Tuesday, 18 October 2022

Rebel Minis VIPER Suit 1

My Rebel Minis VIPER (Variable Payload Raider) suits are about as finished as they're going to get for the moment, so I thought it was time to show them off, starting with my general combat VIPER, armed with a pair of tribarrel energy cannon, missile pods and chin-mounted point-defence gatling.

Weapons twisted to keep on target.

These are 3D prints from files purchased from Rebel Minis Digital Direct, the 15mm (1/100th Scale) Earth Force VIPER Suit. Due to the recent drop in the GBP/USD exhange rate, they're more expensive now than when I bought them, but still less than you'd pay for a physical model.  I actually paid slightly more than the current cost, but the price dropped shortly after I bought them and the designer (the highly talented and all-round splendid chap Mr John Bear Ross) refunded me the difference, which was very kind of him.

Note jerry can of spare drinking water on the hull.

The hips, upper and lower legs are all available as separate parts for extra poseability, but for a quick first experiment, I just grabbed one of the 3 preposed sets of legs to speed things up.  Shoulders, lower arms, missile launcher, chin gun and jet pack all come as separate items.  Feet are available in various fixed poses or as an "unfused poseable" version.  The main hull comes as either a single fused block (with armoured or plain options) or as the hull base, canopy and separate ejector seat if you want to produce a detailed interior.  All parts are available in plain or pre-supported formats.  I used the pre-supported versions and they all printed without any problems.  The mecha was assembled using gel superglue (cyanoacrylate) and the snug, positive fit of all the parts made it a breeze.  The feet and weapon arms are ball-jointed, providing a wide degree of poseability.  Other parts use a round peg and socket fitting.

Pose doesn't look too bad from this angle.

I tried a walking pose with all the weapons twisted to face a target. I'm not sure this has really come off, it does look a bit awkward!  A few extra items of personal crew equipment were added, a jerrycan on one side of the cockpit and an ammo box on the other.  I'll add more items to further VIPER suits such as tarpaulins, spare reaction mass tanks for the jump jets etc.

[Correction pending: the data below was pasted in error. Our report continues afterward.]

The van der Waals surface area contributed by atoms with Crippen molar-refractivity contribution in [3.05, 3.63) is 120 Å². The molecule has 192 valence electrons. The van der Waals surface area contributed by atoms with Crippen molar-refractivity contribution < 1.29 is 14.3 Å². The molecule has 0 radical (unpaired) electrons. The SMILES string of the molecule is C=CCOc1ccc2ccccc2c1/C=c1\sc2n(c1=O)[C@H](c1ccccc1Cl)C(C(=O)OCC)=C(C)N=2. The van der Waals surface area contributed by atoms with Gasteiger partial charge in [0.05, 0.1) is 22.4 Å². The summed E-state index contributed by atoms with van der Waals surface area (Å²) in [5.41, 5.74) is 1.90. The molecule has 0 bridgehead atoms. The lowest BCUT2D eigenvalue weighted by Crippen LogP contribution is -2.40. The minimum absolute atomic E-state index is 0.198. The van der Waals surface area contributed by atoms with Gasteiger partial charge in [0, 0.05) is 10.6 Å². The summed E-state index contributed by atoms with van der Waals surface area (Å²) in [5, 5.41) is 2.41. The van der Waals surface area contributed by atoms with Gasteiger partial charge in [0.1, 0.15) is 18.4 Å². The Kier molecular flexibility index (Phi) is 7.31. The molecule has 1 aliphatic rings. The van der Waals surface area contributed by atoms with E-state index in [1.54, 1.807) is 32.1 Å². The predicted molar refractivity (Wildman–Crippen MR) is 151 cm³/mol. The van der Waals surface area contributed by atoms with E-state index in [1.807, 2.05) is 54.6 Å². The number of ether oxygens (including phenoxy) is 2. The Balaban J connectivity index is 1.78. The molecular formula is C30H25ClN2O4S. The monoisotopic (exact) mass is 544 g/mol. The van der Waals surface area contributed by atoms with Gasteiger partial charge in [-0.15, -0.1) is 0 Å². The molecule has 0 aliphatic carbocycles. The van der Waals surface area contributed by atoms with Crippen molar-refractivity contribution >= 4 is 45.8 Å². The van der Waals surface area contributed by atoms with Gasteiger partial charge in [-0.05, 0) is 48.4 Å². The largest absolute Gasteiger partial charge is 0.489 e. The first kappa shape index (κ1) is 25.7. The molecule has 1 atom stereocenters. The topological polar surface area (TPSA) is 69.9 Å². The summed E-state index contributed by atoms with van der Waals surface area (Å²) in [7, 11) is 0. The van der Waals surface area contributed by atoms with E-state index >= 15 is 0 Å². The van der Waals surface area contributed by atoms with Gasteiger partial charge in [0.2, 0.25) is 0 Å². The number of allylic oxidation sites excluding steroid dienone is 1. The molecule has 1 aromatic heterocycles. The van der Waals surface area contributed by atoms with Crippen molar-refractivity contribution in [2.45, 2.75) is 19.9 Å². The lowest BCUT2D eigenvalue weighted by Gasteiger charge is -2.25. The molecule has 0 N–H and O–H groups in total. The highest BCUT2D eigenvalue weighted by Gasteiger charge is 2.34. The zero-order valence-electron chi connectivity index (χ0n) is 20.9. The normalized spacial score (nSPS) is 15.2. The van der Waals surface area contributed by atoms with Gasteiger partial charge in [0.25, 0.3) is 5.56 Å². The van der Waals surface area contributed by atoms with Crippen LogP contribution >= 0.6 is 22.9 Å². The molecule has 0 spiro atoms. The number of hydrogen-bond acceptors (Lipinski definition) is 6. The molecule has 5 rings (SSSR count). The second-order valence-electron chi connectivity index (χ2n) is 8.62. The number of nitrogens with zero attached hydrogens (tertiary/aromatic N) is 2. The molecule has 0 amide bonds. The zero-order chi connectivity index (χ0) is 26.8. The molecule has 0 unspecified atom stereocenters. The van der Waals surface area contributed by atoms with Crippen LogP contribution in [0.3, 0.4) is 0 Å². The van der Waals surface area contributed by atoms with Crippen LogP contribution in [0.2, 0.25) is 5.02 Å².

Jet pack detail.

After a Wilko grey spray primer, the VIPER was painted with Humbrol acrylic dark green, with sand brown camo patches on top.  Engine bells on the jump jets were a mix of burnt umber and burnt sienna with a gentle silver drybrush.  A few smaller details such as the leg pistons, gun barrels etc. were picked out in silver.

Stomp stomp!

The whole model was varnished with Future floor polish to give a good surface for waterslide transfers.  The canopy has the main ID number (yellow with black edging), a set of old GW Space Ork transfers provided the dog-tooth pattern on the front. A WWII British tank ID number in white sits on either side, just above the chin-mounted gun.  The missile pod doors were edged in white, then overpainted with yellow.

Note the spare ammo box below the ID number.

 A dilute wash of Vallejo black ink & matt varnish was applied over the whole model, then dabbed off in places.  A few silver chips were added around the feet and a dusty yellow/brown drybrush finished ff the model.  As you can see, the markings are pretty much invisible, so larger pure white transfers will be a better bet for future models.  The green and brown base camo pattern is much more visible in real life, it looks fairly grey in these photographs and I couldn't get it to show up much better no matter how I adjusted saturation, contrast or gamma levels.  Despite these little issues, as a first trial model this has turned out great, printing easily and assembling with great ease.

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